Whether they are acting as a connection to crucial services or as life-saving conduits during emergency situations, transport linkages are critical to disaster risk management. When planned strategically, transport systems are foundational to the resilience of urban and rural residents. GFDRR’s transport program seeks to strengthen various modes of transport, reducing vulnerabilities and increasing the resilience of people and assets.
GFDRR’s work in resilient transport aims to move away from reactive responses to crises. Instead it seeks to foster a proactive approach to disaster risk management that considers residents, the environment, hydrology, and geology. The approach allows transportation infrastructure to remain resilient to changing risks and hazards and perform well throughout its lifetime by considering the entire life-cycle of the infrastructure — from planning, design, and construction to operations and maintenance. Climate and disaster risk management can be integrated in all phases of the infrastructure’s lifespan:
ENSURING RISK-INFORMED DESIGNS
Transportation infrastructure is often built in high-risk areas, and may not consider long-term climate risks. Planning before implementation helps reduce these vulnerabilities.
GFDRR provides technical assistance to municipalities and governments, helping them conduct vulnerability and hazard assessments as part of the planning process, prioritize smart investment strategies, and plan redundancy of critical infrastructure to provide alternatives during a crisis. By reducing the need for future rebuilding, these efforts can reduce costs across the lifetime of the transportation infrastructure, as well as make it more resilient.
ENGINEERING RESILIENT INFRASTRUCTURE
Innovative materials and designs can enhance the robustness and flexibility of transportation infrastructure.
MANAGING EXISTING ASSETS
Assessments, codes, standards, and maintenance are essential to reduce risk, but are often either overlooked or of substandard quality.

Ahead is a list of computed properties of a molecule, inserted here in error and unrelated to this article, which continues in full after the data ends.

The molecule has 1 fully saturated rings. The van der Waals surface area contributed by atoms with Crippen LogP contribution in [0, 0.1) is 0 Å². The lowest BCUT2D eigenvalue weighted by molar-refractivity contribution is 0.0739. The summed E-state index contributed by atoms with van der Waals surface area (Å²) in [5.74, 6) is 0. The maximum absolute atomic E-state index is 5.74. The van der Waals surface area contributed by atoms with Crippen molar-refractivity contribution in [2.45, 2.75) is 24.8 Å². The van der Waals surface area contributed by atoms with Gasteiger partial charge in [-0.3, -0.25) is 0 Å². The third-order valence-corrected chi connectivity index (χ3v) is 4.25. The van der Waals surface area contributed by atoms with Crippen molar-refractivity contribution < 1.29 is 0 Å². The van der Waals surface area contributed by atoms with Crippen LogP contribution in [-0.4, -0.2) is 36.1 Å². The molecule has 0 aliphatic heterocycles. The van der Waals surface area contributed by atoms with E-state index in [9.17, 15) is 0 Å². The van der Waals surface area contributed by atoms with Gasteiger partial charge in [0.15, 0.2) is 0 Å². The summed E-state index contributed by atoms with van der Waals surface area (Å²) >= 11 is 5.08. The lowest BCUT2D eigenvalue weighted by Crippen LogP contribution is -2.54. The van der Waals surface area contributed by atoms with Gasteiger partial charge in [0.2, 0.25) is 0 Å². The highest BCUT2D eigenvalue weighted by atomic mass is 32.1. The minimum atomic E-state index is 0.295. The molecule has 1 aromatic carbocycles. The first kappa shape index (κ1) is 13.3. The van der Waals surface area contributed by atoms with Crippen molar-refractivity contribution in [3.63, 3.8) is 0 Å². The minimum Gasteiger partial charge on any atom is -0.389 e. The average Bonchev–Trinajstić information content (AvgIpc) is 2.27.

After infrastructure is built, asset management and maintenance are key to ensuring that the levels of designed resilience continue to be sustained. The transport program stresses ongoing maintenance programs and financial planning to fund maintenance and emergency contingencies, ensuring that infrastructure is prepared for continuous use, extreme events, and changing average conditions.
The program also works to map transport using open technologies, and to develop online and interactive management portals.
PLANNING FOR EMERGENCIES
Even when transportation infrastructure is built well, there is the potential for failure, if the design conditions are exceeded or if maintenance is poor.
GFDRR guides local policies to improve responses to failure, investing in disaster response mechanisms and ensuring that linkages and flows exist for evacuation, communication, emergency response, and post- disaster recovery.
BUILDING PARTNERSHIPS TO IMPROVE TRANSPORTATION INFRASTRUCTURE FOR THE FUTURE
Partnerships help ensure that infrastructure has sustained and resilient capacity.
GFDRR works to connect governments with hydro-meteorological groups, civil defense agencies, and financial ministries, among others. Having a variety of stakeholders contributes to more accurate, more comprehensive risk information to inform construction and maintenance standards, and better planning and operation of emergency response systems and contingencies.